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A growing number of farmers are switching to strip-till for a variety of reasons. Whether it’s to warm up soils that remain cold for too long in the spring, to trim input costs, to reduce compaction, improve drainage or other reasons, strip-till is getting a closer look these days.
The strip-tillers featured here are sold on using this system for a number of different reasons.
Despite an average field size of only 11 acres, Andy Bensend no-tills and strip-tills 3,000 acres classified by the government as 80% highly erodible land near Dallas, Wis.
He deals with 44 landlords in northwestern Wisconsin, and also operates a custom forage and corn silage harvesting business.
“We get our corn and soybeans planted as quickly as possible and move on to custom harvesting the rest of the summer so we don’t pay much attention to our crops,” Bensend says.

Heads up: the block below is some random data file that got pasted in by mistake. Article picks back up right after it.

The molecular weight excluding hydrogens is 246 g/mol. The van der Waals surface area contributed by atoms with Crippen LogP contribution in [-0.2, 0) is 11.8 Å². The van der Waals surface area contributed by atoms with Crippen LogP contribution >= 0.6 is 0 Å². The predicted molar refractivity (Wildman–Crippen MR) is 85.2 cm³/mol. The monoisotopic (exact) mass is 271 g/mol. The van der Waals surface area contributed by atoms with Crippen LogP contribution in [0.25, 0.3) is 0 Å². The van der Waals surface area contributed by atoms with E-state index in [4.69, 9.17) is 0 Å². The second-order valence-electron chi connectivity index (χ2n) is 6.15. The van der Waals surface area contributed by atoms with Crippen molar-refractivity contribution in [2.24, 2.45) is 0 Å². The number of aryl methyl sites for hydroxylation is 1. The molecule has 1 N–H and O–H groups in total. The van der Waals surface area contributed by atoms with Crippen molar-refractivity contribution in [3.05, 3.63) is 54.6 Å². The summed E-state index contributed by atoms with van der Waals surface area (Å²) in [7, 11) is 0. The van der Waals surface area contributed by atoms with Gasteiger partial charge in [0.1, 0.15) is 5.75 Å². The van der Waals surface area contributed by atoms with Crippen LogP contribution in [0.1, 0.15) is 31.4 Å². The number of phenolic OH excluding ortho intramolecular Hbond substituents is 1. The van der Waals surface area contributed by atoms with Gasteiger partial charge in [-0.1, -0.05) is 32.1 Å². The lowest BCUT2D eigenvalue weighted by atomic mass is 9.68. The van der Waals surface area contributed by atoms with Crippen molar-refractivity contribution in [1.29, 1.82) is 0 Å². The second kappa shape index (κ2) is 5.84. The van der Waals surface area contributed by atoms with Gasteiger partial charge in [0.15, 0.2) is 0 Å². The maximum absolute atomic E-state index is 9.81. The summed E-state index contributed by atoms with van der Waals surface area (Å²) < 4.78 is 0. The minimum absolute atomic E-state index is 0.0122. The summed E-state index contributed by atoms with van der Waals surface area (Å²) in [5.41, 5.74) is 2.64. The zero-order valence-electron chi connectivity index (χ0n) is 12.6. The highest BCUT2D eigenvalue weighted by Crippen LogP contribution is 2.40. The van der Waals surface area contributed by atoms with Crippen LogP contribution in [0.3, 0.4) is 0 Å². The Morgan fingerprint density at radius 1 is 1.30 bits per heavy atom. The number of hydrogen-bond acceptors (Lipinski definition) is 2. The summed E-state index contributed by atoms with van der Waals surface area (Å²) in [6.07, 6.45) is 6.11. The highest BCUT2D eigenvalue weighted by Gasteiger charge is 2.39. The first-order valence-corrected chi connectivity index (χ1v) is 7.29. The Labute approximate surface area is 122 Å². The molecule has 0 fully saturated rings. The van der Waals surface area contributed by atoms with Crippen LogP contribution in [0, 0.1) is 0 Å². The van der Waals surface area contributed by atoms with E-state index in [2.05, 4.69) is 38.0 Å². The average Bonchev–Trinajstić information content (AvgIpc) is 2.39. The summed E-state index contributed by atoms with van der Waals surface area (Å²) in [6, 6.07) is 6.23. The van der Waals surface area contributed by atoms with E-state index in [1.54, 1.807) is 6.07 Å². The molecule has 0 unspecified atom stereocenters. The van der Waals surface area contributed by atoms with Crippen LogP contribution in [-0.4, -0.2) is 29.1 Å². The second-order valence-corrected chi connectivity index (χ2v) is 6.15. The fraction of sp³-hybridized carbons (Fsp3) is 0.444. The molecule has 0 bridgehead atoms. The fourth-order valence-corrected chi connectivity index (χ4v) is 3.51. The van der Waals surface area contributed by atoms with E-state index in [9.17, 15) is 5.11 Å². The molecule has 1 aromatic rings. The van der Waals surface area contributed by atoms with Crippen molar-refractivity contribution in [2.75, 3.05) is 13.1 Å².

While he hasn’t used strip-till yet with continuous corn, Bensend has used the system for 5 years with corn, soybean, wheat and alfalfa rotations.
Bensend does 85% of his strip-tilling in the spring. “I prefer to keep the soil protected over the winter and in early spring,” he says. “With strip-till, we’ve boosted corn yields by 25% over what we were getting with no-till.
“We’ve also reduced anhydrous ammonia usage by 25% to 30% and cut potassium applications by 30%.
“Our strip-tilled fields seem to have better overall vigor. The maturity lag with corn plants is less than with no-till.”